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12 Overrated Netflix Film Originals You Should Completely Avoid

As the streaming wars rage on, more and more streamers (Hulu, Netflix, Apple TV+, etc.) offer their own original and exclusive films to draw in wider audiences. Warner Brothers even put their entire 2021 movie lineup directly on HBOMax the same day the films hit theaters.

While each streaming service has found varied levels with success with original content, Netflix has been in the game the longest and has the most wide-ranging track record. Its highs, like "Roma" and "The Power of the Dog," have been dubbed Oscar-worthy and instantly classic. Its lows have featured titles like "The Ridiculous Six" and a so-bad-it-can't-even-be-fun adaptation of the popular anime "Death Note."

In total, the streamer has completed production on over 400 films (via MovieInsider). With a depth chart that stacked, it's definitely time to look back through Netflix's library for any film that may have been overrated upon release. This way, the next time you're title surfing on the platform, you'll know what's worth your time and what should be avoided.

The Gray Man

2022's "The Gray Man” was pitched like a veritable Coachella Festival for action fans. The line-up featured the subtly charismatic Ryan Gosling, the always intriguing Ana de Armas, character-acting black belt Billy Bob Thornton, powerhouse Alfre Woodard, and Chris Evans pulling an extreme heel turn as the movie's heavy. It also featured insane set pieces, wild camera movement, and direction from the Russo brothers, who helmed "Avengers: Infinity War" and "Avengers: Endgame." All of this reportedly came at a cost of $200 million to Netflix (via The Daily Beast).

Given Netflix's recent market troubles — the company reported the loss of over one million subscribers in the first half of the year — it's understandable that the studio pushed in so many chips on a big-budget movie like "The Gray Man." Their promo efforts included what Reuters called one of the company's "largest marketing campaigns ever," with ad spots during the NBA Finals and 3-D billboards in Times Square, Seoul, and Las Vegas. 

The marketing push paid off when the film premiered; Netflix reported that the movie logged 88.6 million viewing hours in its first weekend (via Reuters). However, "The Gray Man" did not live up to its gargantuan potential or expensive hype. Even though it currently holds a 90% audience score on Rotten Tomatoes, critics were quick to point out the film's general blandness and reluctance "to take an actual risk." No movie with all these elements should ever add up to blandness.

Bird Box

In "Bird Box," released in 2014, Sandra Bullock plays Malorie Hayes, a woman trying to survive in a post-apocalyptic wasteland where monsters whose image alone can kill humans roam the world. Under these dire circumstances, Malorie leads her children on a blindfolded expedition through a decimated landscape in an effort to reach a safe haven. Naturally, the perils of moving without sight through a hostile environment abound. 

It's an interesting premise and when the movie premiered it became a viral hit. But "Bird Box" is heinously overrated. It owes most of its popularity to the "Bird Box Challenge" on TikTok. To participate in this challenge, people began filming themselves navigating mundane situations (like riding an escalator) blindfolded. It got so bad — due to limited vision-related injuries — that Netflix formally issued a warning against the challenge (via The Verge).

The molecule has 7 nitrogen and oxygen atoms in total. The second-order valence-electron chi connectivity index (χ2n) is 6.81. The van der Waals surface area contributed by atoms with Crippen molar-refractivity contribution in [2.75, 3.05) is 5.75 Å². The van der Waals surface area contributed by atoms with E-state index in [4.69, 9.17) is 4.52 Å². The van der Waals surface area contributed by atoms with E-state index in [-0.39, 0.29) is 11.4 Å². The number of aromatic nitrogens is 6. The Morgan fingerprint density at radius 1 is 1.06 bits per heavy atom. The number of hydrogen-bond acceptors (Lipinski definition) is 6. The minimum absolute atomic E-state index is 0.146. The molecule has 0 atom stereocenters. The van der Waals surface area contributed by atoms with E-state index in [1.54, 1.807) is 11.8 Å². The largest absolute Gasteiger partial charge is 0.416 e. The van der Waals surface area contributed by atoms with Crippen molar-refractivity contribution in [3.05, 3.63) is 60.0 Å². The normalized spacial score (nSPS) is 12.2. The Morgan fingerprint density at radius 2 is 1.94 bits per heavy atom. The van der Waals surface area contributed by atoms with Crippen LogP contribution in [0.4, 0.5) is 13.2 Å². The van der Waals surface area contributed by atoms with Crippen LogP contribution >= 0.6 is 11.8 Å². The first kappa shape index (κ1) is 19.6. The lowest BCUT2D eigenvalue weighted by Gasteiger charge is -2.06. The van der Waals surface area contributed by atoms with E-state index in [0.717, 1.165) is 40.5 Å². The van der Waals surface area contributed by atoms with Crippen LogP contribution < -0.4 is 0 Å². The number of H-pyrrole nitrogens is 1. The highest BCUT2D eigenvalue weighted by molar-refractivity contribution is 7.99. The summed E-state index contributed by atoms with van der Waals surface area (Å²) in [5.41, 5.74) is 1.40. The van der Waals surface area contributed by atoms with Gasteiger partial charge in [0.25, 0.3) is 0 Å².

While meme-ability doesn't necessarily spell success or doom for a movie, the online popularity of "Bird Box" definitely helped drum up a positive reception for a movie many critics found average. For example, in his review, critic Brian Tallerico called the movie out for its undercooked screenplay and witless climax. Critics and audiences don't always see eye to eye, but it's hard to deny that the movie becomes sillier as it goes on. Viewer be warned: "Bird Box" is more fad than well-crafted movie.

Game Over, Man!

When Netflix originally announced "Game Over, Man!" — an action-comedy send-up of "Die Hard" tropes — comedy lovers were excited. When the trailer came out, IndieWire told fans to "start planning for next year" to catch the movie's release. The movie owed this early hype to its creators and stars, the same brain trust responsible for the beloved comedy series "Workaholics."

At least initially, some of the fan response was positive. When actor Blake Anderson (who plays Joel in the movie) promoted the movie on Twitter upon its April 20, 2018 release, the responding thread was filled with supportive replies. However, the movie received generally poor reviews. IGN, for example, gave "Game Over, Man!" a rating of just one star. 

"Game Over, Man!" sits in an odd place as far as overrated movies go, because it's the rare movie that's often worse than some of its poor fanfare made it out to be. A movie from the guys behind "Workaholics" should have been a comedy lay-up, but instead its harshest critics described it as belonging "in the bottom of the bin." Some slightly more positive reviews suggested it might offer familiar fun for fans of the series. But fans of "Workaholics," presumably, want their comedy to be funny. Unfortunately, "Game Over, Man!" doesn't succeed at that.

Red Notice

Spoilers ahead for "Red Notice."

Not one, not two, but three A-listers (Dwayne Johnson, Gal Gadot, and Ryan Reynolds) star in the 2021 action-comedy "Red Notice." The movie — about FBI agent Frank Hartley's (Johnson) attempts to apprehend the notorious art thief The Bishop (Gadot), with the help of another art thief named Nolan Booth (Ryan Reynolds) — reportedly cost Netflix as much as $200 million to make.